Email Challenges and Dangers – 7 issues, with solutions
The ease and speed with which we can use email (and the internet) is both a massive benefit as well as creating email challenges and dangers – with potential negative consequences. So, what are the main challenges and how do we minimise the dangers?
1) Email Danger – Email enables us to work too fast
We can do things so fast on a computer that sometimes we do them too fast – forgetting or not doing what we normally do when we write other documents. That is the danger of email. For example, we work so fast we might fail to plan what we want to say. Or we put less effort into the exact wording. And we may type overly fast, with errors and typos – also, failing to proofread before we press ‘Send’.
ANSWER: Don’t rush your email; instead, ‘Pause and Polish’ before sending it.
2) Email challenge: People are BUSY – Make reading your email very easy
Some people get 50+ emails every day, so it you want your emails to be dealt with, and not to annoy them etc., it is worth making your email as easy as possible for them to digest. It is the challenge of writing a good email. To improve the efficiency of your emails we suggested the following.
· Use clear subject lines, updating them if necessary to convey the change in the conversation/decision.
· Keep to one subject per email, which avoids emails becoming long, as well as making it easier to follow a discussion and to find a relevant email later, via the subject line.
· When you have several points/issues to cover, itemise them rather than putting them all in one paragraph – the latter would make them harder to read and could mean some points/issues are lost, not seen, or forgotten. And if you are answering an email with several points, use the same numbers or put your individual replies in a different colour alongside their text.
3) Email challenge: Receivers of email just want to SCAN your text
When people receive emails in a busy office environment, or in an ‘office mode’ at home etc., they want to be able to scan the email as quickly as possible. So that they can see in a flash what the email is, what they need to do, or what is the answer to something that they may have emailed about.
ANSWER to this challenge: A good way to facilitate easy digestion of your emails by those receiving them – so that they are acted on it and you don’t annoy them – is to following a three-part structure:
· First, the context to the email (I am following up our meeting …).
· Second, the detail (Here are three ways I think we can help …).
· And finally, your sign-off, summary, or what you want the person to do as a result. (Look forward to seeing you … I hope that answers your query … Can you get back to me by Friday?)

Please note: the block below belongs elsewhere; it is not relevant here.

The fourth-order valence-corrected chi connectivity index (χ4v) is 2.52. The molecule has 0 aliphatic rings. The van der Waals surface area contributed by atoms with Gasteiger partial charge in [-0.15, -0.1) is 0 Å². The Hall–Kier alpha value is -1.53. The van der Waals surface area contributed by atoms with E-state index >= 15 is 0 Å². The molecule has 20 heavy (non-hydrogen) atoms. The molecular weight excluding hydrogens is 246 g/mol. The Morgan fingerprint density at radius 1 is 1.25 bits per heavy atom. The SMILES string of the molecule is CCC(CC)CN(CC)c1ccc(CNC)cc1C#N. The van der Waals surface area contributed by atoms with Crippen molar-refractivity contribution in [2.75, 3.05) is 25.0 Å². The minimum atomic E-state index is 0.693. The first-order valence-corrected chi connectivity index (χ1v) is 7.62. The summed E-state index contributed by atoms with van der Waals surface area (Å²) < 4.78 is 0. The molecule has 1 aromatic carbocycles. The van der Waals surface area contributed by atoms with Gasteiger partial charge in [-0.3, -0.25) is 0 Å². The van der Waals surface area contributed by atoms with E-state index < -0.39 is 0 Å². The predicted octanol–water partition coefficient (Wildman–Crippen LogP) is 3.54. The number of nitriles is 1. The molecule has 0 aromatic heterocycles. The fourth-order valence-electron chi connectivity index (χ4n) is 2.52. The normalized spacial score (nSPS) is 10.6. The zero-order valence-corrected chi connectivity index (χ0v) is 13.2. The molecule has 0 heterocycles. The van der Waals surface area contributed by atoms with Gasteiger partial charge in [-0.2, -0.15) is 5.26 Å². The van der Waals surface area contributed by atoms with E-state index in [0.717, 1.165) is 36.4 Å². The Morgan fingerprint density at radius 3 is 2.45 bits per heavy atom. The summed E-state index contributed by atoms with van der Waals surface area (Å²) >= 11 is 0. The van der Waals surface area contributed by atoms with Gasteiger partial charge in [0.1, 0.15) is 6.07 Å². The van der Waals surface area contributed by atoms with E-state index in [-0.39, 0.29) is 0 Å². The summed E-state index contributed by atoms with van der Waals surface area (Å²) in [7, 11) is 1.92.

4) A challenge of emailing compared to the PHONE
When we speak we can use repetition plus our tone of voice and body language to help convey what we are saying. We don’t have such luxuries when emailing, that is the challenge. So, be careful of what you say in case anything is not clear or there are double meanings.
ANSWER: To prevent any misunderstandings, always be polite, and use pleasant salutations and sign-offs. And get the right tone of voice. That way, they will absorb your overall polite tone and this will prevent any misunderstandings in what you write. In particular, avoid using negatives (I do not see why you say that… Sorry, we can’t do that…), which can be read that you are unhelpful, blunt – or even rude.
5) Email danger: You can’t retract your email after you press SEND
It is easy to get caught up in the rush of the email environment, but you don’t want any serious your misunderstandings, errors or rudeness written down in print – which could be shared with others to your cost, recorded on your file, or come back to haunt you later. The dangers of emails, watch out!
ANSWER: Never send an email when your stress level is likely to outweigh your normal, more reasoned point of view – i.e. late at night, when tired, or last thing on a Friday. And if you need an extra tip, when you are angry and really want to write something you shouldn’t, type it and then delete – it helps get it out of the system.
6) Email danger: Stop ‘flicking the switch‘
A temptation of the internet is that we can reply to people incredibly quickly, as though we were flicking a light switch on and off. But don’t! Do they really need the email answered NOW, minutes later? NO!
ANSWER: It is better to take time over your answer – planning your email, thinking what you want to say and proofreading it. How often is anyone really in that much of a rush for an answer?
7) Email challenge: How to explain technical subjects in emails
As a good general principle, ‘Write in the tone you would like to be written to’. However, remember that some people have different levels of technical knowledge to you.
ANSWER: Use a concise and conversational tone. Don’t talk down at people, and don’t assume everyone knows what you know. Before you write, think what is the recipients’ knowledge level, and write at that level. Provide more detailed information in attachments, via links to websites, or at the very foot of your email so that it doesn’t lengthen the email and they can decide if and when they read it.